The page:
Woman faces 77 counts of animal cruelty
By Nick Hiltunen
Published in News on October 12, 2008 2:00 AM
MOUNT OLIVE -- A Grantham School Road woman charged with dozens of animal cruelty counts ran Texas Connection Transport, a company that advertised "Horses are our business ... our only business!"
Now, Texas Connection Transport owner Forrest K. "Kaye" Meadows, 56, is charged with 77 counts of animal cruelty, relating to dogs, cats and horses, court records show.
Ms. Meadows was arraigned Wednesday morning, and a trial date was set for Nov. 19, records show. Warrants were served on Ms. Meadows in early September.
Authorities allegedly found the business property abandoned and littered with dead animals and sub-standard living conditions, Wayne County Animal Control Director Justin Scally said.
About 20 horses under the care of Ms. Meadows and her partner were seized by Wayne County animal control in late January.
The horse transport business was not in operation when Scally and other investigators visited the site in early 2008 after a complaint was lodged.
Scally said the conditions at the site affected all animals on the Grantham School Road property, including dogs, "20-some horses," a number of cats and some dogs, Scally said.
Ms. Meadows was not on the property at the time of the Animal Control visit, and was reportedly in Texas, the animal control director said.
"They (the horses) were malnourished," Scally said. "There were a couple of deceased horses, there was a deceased cat, the cats were living in bad conditions inside the house, feces all over the floor, litter boxes completely overflowing."
Although Texas Connections was not a functioning business when Scally made the visit, at one time Ms. Meadows and associates "were transporting them (horses) to various locations throughout the United States."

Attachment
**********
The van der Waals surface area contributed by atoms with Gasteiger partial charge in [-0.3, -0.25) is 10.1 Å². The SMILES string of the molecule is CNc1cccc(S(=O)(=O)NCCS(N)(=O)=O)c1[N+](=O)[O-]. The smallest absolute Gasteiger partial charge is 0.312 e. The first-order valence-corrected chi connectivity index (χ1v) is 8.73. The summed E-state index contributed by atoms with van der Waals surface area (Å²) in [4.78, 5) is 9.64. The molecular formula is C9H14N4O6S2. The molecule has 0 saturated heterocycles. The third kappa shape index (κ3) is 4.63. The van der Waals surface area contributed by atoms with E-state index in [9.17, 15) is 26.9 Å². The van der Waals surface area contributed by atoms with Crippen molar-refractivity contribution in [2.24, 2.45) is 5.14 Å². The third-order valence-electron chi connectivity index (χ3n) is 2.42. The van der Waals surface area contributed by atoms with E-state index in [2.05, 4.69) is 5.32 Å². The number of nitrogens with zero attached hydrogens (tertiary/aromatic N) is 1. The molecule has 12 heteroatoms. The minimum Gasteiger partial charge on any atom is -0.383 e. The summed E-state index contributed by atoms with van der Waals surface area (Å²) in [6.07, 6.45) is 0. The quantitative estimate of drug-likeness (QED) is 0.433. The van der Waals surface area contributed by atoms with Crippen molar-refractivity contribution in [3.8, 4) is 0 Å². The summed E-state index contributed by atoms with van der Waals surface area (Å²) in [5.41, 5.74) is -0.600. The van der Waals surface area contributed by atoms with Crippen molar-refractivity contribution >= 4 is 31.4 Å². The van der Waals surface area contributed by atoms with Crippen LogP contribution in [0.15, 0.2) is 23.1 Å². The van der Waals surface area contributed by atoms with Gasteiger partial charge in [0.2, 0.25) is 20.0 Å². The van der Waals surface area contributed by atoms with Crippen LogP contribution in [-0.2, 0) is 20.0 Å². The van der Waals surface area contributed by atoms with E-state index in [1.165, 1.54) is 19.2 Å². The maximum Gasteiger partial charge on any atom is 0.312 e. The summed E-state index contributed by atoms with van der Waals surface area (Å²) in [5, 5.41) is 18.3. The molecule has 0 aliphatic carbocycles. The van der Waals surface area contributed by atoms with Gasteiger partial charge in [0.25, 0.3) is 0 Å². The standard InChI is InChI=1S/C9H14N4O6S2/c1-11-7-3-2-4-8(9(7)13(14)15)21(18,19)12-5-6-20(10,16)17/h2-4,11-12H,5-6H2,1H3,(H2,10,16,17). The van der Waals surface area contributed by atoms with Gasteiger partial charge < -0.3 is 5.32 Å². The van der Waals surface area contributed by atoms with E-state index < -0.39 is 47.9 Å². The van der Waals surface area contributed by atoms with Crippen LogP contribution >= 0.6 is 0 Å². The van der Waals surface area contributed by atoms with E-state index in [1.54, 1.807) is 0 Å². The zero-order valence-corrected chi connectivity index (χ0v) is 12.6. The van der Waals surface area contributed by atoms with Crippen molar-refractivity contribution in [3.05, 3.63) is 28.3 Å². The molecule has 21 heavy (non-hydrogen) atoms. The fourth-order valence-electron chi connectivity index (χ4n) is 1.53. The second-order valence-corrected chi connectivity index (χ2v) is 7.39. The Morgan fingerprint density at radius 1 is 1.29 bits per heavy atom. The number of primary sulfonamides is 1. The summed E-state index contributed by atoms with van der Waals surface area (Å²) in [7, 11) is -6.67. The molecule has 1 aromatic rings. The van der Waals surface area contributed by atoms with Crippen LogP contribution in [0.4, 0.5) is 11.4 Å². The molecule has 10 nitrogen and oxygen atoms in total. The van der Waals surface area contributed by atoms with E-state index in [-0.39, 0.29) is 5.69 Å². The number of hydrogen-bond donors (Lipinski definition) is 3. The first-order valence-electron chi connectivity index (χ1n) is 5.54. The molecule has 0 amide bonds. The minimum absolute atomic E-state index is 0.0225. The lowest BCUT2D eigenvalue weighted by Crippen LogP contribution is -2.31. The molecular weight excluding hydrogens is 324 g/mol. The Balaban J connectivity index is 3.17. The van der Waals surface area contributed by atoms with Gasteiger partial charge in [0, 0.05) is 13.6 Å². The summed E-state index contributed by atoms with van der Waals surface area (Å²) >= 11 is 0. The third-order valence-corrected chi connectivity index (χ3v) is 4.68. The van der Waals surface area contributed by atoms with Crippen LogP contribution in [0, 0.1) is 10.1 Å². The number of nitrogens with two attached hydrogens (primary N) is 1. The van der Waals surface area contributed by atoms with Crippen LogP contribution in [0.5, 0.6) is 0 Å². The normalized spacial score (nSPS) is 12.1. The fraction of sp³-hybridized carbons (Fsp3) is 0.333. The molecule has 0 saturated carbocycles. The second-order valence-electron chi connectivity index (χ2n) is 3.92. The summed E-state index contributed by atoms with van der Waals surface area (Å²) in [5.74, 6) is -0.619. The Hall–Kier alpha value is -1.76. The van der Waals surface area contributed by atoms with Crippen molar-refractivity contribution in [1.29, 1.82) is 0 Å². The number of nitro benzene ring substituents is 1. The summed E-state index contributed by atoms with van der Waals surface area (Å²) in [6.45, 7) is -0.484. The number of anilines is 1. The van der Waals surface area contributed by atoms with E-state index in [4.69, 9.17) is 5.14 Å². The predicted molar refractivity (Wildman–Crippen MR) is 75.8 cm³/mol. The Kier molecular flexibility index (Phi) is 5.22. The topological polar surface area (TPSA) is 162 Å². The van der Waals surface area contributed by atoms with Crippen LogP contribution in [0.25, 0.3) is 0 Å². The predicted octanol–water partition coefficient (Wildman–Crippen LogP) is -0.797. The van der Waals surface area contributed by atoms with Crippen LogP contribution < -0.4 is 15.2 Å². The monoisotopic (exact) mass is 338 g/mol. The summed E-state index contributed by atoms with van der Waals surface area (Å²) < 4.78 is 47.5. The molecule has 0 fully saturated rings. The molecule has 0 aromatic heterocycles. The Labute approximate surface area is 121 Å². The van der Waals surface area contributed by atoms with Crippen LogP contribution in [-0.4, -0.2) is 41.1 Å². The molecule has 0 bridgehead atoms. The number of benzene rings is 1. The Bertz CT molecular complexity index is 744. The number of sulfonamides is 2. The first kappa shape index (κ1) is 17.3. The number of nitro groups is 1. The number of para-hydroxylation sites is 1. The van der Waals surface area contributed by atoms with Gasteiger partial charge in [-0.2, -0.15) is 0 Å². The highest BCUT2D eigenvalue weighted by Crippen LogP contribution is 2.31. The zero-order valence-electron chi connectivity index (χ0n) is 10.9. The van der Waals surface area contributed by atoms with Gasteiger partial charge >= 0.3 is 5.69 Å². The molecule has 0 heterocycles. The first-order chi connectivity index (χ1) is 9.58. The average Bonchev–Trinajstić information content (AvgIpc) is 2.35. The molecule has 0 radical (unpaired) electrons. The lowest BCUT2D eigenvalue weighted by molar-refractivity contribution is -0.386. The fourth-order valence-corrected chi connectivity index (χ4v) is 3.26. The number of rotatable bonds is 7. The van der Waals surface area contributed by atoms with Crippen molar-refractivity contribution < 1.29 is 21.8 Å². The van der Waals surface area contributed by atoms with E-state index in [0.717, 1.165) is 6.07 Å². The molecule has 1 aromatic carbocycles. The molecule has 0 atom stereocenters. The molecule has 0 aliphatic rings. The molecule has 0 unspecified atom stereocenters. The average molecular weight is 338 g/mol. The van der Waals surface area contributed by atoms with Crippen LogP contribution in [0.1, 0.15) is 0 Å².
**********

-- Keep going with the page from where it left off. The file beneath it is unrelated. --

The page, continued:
One breeder, Dennis Zielke, from Sonoma, Calif., said he had direct knowledge of the poor conditions at Texas Connections Transport.
His filly, Coosirs Lucky Lady, is a full sister to a 2006 Buckskin World reserve world champion horse. Coosirs Lucky Lady stayed at the Grantham School Road stable for about a little more than four months, Zielke said.
On Jan. 31, Zielke got a call that "there was trouble in North Carolina," he said.
The filly was so malnourished that it was 600 pounds underweight, Zielke said.
"She had been neglected of food for months," the horse breeder said. "This is not something, like, 'Hey, you missed a meal or two.'"
Zielke transported the filly to Texas, where he tried to bring the filly back to health.
Although the filly miraculously survived -- vets in Texas said they were surprised the filly had made it that far -- Zielke said the horse could never be used for breeding.
"I actually gave her away," the breeder said. "So I lost close to $22,000, in vet bills, lost breeding and everything else. In short, Texas Connection almost killed her, and effectively did -- that filly has absolutely no value to me as a breeding filly anymore."
Brad Ferguson of Seagoville, Texas, volunteered to take care of the horse as she lives out the rest of her life, which Zielke said is expected to be much shorter than average.
Zielke said he found it hard to believe that Ms. Meadows' business still has an active Web site, complete with customer testimonials, feeding requirements and horse health suggestions.
Coosirs Lucky Lady, known as Lucky for short, will lead a lonely life because of her time at Texas Connection Transport, Zielke said.
Because of the diseases Lucky picked up during her months of alleged malnourishment and neglect, she is contagious and cannot be around other horses.
"She has good days and bad days," Zielke said. "Psycholog-ically, it's not good or her. Horses are social animals, and they really depend on horse-to-horse contact. She's not going to be able to have contact with other horses."
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